September 30, 2022 - 5:00pm

Almost any public policy decision, however contentious, can be justified in some manner, even if the justification does not command universal acceptance. The BBC’s decision to axe its World Service broadcasts in dozens of languages and to fire hundreds of staff belongs to the rare category of decision that only make sense if you assume the Corporation is being run by the United Kingdom’s worst enemies.

Consider the list of services set for the axe. On the radio side, they include broadcasts for the insignificant languages of Arabic (360 million speakers), Persian (110 million; and in the middle of widespread unrest in Iran, too), Kyrgyz (4,5 million), Uzbek (44 million), Hindi (322 million; what will this do to the UK’s pivot to the Quad in the Asia-Pacific?), Bengali (300 million), Chinese (1,3 billion), Indonesian (300 million), Tamil (86 million), and Urdu (230 million).

Another seven languages are moving to “digital only”, including Chinese (the BBC website has been blocked in China for years). The English service will develop its “podcast offer” for the ever-elusive younger audiences, the same ones the BBC is pathologically incapable of attracting domestically.

Now, the Beeb will not be the most popular four-letter word in these parts, but as an instrument of British soft power it is hard to exaggerate its impact. The World Service is among the most recognisable British institutions internationally; countless foreign decision- and opinion-makers have been influenced by it.

For many, the World Service, whether in English or vernacular, is what gives them a favourable impression of the United Kingdom. This extends to far beyond the developing world: the World Service’s news bulletins are syndicated across American radio, and they have an outsized audience among officials in Washington (the BBC also wants to “reduc[e] the volume of syndicated TV and radio content”).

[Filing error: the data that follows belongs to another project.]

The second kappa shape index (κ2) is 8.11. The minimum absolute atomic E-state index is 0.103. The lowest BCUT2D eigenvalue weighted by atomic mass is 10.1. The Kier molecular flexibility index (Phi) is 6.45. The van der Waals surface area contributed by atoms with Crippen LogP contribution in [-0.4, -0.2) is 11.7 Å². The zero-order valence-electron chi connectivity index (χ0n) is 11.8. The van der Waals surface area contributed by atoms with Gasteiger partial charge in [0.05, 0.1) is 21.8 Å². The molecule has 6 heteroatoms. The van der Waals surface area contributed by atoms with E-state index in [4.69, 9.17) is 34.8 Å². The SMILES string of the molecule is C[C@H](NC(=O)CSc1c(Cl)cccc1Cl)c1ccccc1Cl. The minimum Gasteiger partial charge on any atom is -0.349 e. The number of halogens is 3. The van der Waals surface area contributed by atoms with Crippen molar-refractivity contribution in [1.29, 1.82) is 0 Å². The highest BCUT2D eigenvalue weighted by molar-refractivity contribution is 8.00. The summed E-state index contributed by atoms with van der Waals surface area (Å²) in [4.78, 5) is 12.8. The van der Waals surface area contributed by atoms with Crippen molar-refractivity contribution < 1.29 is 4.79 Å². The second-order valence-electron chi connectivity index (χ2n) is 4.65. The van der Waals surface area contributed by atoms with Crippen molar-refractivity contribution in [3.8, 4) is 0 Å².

Until one of George Osborne’s economy drives, the World Service had been financed directly out of the Foreign Office budget. Successive foreign secretaries, most of them Conservative and few of them bleeding-heart liberals, rightly saw it as an instrument of British foreign policy first and foremost, and paid for it accordingly. Soft power is far from being everything —sometimes only a gunboat will do — but it still matters enormously, particularly as the UK is trying to renew old friendships and forge new ones outside of Europe.

The BBC promises that it will “accelerate [sic] its digital offering” at the same time, but it is hard to see how it plans to do this after also firing 382 World Service employees. All of this is in order to achieve savings of £28.5m, which is equal to 21 Gary Linekers, or a week’s budget for BBC One. Or indeed, a tenth of the projected cost of the new royal yacht, designed to fly the flag around the world, at far higher cost but far lower returns (the UK can afford both; but which should have priority is a non-brainer).

This decision is emblematic of the British foreign policy blob’s inability to see where its strengths lie internationally and to cut corners at the worst places possible. The Foreign Office, which signed off on the changes (though the decision was the BBC management’s) had previously scrapped its in-house language school to save an enormous £1m a year, before having to reverse the decision six years later, as it the stupidity of the decision became clear even to permanent under-secretaries.

Liz Truss might speak tough on China, but under her watch the number of Chinese speakers in the Foreign Office actually dropped. British external messaging is often filled with contemporary twee which simply has no resonance abroad.

Few electorates like the idea of giving things to foreigners for free; but effective diplomacy often requires just that. The UK can either have a mature foreign policy; or it can save the budget equivalent of CBeebies and burn immense quantities of goodwill. Britannia no longer rules the waves; will she now give up the airwaves as well?

Yuan Yi Zhu is an assistant professor at Leiden University and a research fellow of Harris Manchester College, Oxford.